GRAPHIC: A young sea monster ventures to the surface and learns about the beauty of the world, friendship, and how to conquer your fears … and fill your face with pasta.
REVISION: Over the past two decades and change, Pixar has shown with their list of animated movies that they are very good at many things and can maintain consistent quality no matter what they are aiming for. They can surprise everyone by using colorful characters to explore complex emotional narratives (Inside out, up) or they can simply offer high-quality animation and humor for an entertaining and easy adventure (Brave, Monsters University). His last, Luca, falls into the latter category, quite well, in fact, using its richly animated, low-stakes tale to accomplish nothing more than delivering a whimsical and heartfelt moment at the cinema that will make you want to throw yourself on a Vespa and much more. some pasta.
A literal fish out of water story, Luca focuses on the main character (Jacob Tremblay), a young sea monster who spends his days tending his family’s sheep fish farm, and is told by his concerned parents (Maya Rudolph and Jim Gaffigan) to avoid the surface. A nervous and scared little sea creature, he satisfies his curiosity and challenges the human world (turning into a human form once on land) after another sea monster, Alberto (Jack Dylan Grazer), convinces him that the surface has a lot of stuff. cooler than the ocean. makes – the main one – the glorious Vespa.
For much of the movie’s quick and easy runtime, that’s as deep as Luca gets. Luca and Alberto frolic along the picturesque Italian coastline, trying to make their own Vespa and shoot it down the hill, while Luca hides his antics from his family. The sheer, undemanding nature of the storytelling and the vibrancy of the setting, bathed in a burst of sunshine that would have anyone yearning for a vacation to Italy, it’s hard not to get carried away by the sheer entertainment value of their friendship. Tremblay and Grazer have proven more than capable of tackling humor and mixing it with sympathy and sweetness in past films, with Tremblay giving Luca nervous energy and excitement, while Grazer is excellent at handling Alberto’s charming arrogance.
Even as the story picks up speed by taking the characters to the real human city, which is filled with statues and art dedicated to showcasing their sea monster hunting culture, nothing becomes too complex. The narrative remains simple and certainly predictable, as the couple’s dream of making enough money for a real Vespa is put to the test when a third daughter, Giulia (Emma Berman), allows them to join her marathon team, just to gain more Luca’s attention and make Alberto Feel excluded. A story about friendship and acceptance of the new, even if it may seem scary, you can probably connect the dots about what happens even while you are reading this right now. But that’s okay, because director Enrico Casarosa, writers Jesse Andrews and Mike Jones, and the entire team behind the film seemed perfectly content making this little story as digestible as possible.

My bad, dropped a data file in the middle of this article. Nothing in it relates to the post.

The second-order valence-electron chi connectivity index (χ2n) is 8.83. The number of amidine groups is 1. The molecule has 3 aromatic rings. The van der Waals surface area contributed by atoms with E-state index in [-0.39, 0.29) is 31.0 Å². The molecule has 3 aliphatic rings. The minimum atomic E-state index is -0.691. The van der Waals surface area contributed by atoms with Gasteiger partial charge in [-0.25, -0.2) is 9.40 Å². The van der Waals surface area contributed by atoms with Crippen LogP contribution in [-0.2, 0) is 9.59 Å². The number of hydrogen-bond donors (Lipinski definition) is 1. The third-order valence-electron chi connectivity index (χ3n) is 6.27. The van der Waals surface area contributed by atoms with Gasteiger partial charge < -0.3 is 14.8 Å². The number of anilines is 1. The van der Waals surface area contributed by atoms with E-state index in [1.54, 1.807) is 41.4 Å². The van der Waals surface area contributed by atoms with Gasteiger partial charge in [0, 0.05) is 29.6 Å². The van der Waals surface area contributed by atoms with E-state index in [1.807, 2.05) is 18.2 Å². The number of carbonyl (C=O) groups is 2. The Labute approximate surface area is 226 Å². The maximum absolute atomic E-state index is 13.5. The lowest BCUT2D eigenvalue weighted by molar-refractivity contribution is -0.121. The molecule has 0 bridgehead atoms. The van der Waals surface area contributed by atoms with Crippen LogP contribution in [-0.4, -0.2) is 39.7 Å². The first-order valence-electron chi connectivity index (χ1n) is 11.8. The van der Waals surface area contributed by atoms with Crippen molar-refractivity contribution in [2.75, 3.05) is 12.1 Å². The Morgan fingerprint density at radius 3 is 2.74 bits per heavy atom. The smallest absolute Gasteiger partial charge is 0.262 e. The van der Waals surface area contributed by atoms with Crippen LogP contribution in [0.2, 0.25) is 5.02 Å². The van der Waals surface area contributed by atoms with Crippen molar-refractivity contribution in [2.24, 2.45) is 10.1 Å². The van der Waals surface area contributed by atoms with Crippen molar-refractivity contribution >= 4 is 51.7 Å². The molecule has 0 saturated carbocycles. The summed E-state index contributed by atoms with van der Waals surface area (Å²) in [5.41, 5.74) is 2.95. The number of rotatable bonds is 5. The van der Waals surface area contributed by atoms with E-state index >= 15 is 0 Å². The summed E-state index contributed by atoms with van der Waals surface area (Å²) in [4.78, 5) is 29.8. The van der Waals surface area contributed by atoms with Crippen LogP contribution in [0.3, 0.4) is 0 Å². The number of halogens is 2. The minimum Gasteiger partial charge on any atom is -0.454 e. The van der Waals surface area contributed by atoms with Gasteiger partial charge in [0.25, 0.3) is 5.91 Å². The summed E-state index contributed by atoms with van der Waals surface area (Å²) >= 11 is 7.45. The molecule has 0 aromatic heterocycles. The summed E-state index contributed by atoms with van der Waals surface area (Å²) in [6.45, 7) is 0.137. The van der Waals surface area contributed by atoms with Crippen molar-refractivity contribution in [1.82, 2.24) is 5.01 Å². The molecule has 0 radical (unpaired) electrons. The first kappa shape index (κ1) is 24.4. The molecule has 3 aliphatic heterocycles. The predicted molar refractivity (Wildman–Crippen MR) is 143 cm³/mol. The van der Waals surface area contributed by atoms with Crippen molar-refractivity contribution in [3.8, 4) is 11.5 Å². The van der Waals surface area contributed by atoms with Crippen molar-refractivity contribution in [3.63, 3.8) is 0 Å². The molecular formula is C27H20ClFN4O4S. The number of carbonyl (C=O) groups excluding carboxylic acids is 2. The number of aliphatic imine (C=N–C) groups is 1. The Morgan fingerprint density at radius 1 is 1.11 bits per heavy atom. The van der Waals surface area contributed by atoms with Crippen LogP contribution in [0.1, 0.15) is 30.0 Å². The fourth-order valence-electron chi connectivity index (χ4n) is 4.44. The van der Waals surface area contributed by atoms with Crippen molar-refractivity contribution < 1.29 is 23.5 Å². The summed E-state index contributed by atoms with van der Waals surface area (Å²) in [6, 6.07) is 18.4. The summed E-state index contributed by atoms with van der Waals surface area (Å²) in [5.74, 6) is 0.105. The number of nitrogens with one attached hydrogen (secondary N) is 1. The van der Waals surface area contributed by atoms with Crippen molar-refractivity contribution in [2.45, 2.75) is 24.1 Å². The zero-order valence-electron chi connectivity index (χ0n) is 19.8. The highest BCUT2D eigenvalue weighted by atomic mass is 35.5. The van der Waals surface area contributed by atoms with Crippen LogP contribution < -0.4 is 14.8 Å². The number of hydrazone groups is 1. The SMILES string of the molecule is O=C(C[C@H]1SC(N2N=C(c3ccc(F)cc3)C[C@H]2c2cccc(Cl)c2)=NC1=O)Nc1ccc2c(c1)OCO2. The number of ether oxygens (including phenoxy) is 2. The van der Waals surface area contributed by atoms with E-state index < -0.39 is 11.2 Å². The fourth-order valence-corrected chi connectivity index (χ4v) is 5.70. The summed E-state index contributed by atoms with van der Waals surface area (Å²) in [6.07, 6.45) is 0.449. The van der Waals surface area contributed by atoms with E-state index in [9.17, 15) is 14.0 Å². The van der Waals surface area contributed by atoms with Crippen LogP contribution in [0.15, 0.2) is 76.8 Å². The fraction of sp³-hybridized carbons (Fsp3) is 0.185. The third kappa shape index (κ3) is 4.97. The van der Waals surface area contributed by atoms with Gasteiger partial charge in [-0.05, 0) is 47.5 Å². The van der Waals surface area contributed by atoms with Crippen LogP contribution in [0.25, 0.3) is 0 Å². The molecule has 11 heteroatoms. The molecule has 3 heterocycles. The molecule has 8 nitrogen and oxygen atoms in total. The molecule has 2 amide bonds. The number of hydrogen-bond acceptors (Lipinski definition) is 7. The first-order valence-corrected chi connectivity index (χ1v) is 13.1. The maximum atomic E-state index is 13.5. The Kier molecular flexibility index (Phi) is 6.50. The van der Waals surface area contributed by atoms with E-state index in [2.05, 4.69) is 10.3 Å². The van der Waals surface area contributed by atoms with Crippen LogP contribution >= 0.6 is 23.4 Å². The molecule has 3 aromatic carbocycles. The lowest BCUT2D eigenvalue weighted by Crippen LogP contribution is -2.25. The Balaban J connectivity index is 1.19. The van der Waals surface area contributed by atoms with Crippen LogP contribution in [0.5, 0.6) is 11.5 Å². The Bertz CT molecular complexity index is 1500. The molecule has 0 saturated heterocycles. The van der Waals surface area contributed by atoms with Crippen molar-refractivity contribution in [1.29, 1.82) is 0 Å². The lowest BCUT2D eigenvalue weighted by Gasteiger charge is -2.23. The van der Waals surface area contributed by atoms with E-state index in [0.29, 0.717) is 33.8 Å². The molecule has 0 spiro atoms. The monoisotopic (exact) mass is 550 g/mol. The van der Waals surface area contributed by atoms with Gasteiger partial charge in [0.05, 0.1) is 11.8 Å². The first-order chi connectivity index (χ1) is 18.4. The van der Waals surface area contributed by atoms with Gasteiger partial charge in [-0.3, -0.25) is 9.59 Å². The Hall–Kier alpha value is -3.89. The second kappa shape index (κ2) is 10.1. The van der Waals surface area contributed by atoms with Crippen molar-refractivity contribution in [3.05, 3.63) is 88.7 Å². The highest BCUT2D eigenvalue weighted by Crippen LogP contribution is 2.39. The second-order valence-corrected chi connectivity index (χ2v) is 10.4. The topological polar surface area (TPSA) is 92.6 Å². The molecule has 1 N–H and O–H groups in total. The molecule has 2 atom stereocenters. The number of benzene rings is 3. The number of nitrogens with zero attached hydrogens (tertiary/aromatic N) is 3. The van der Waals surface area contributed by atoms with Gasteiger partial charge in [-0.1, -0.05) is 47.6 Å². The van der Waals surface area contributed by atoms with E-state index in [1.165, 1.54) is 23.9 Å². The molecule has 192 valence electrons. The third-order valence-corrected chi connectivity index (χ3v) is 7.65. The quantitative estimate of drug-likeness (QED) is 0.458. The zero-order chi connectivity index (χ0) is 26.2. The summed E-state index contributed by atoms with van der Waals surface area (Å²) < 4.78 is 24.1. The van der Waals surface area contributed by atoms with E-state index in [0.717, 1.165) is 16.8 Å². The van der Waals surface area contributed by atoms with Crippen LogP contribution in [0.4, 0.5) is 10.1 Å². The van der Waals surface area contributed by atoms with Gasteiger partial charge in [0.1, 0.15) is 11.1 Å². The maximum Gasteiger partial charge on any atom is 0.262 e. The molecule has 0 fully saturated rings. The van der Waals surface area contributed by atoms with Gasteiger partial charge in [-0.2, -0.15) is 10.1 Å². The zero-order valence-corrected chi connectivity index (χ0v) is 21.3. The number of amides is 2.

That’s mostly humor, with a cast including Rudolph, Gaffigan, Sandy Martin, Marco Barricelli, and Saverio Raimondo enlivening Pixar’s signature wit and physical comedy. Maybe a scene or two can make you laugh like me, like a standout scene of a fast-missing Sacha Baron Cohen like Luca’s uncle, Ugo, or anything involving a certain cat with a mustache, but the movie is still consistently silly. and smart in the future. ways that we can expect from an animation studio that has that flush voice and style.
The same goes for the animation itself, with characters and environments that have no more realism and detail than, say, last year. soul, but they still look great in their own right. The Italian countryside is lush and vibrant, full of green hills that slide into crystal clear waters. An ending takes place in the rain, and the animation team really shows how far the middle has come and how talented they are when both can look so good when the sky is gray, the shadows are dark, and the rain adds dazzling textures. .
To end an unusually short review from me, Luca it is a film immune to any kind of complex analysis. Everything it does, it does well and with the aim of being nothing more than sweet, warm, fun and versatile fun that will not silence the children it is aimed at. But there’s nothing particularly special about him either, other than being so perfectly harmless. This type of story has been made before and the messages are heard over and over again. However, for 90-100 minutes, parents and children will continue to share laughter, “Awws” and “Oh no”, with the former perhaps inspired to see how much it costs to vacation in Italy, before becoming demoralized and putting on the force. mac n cheese instead.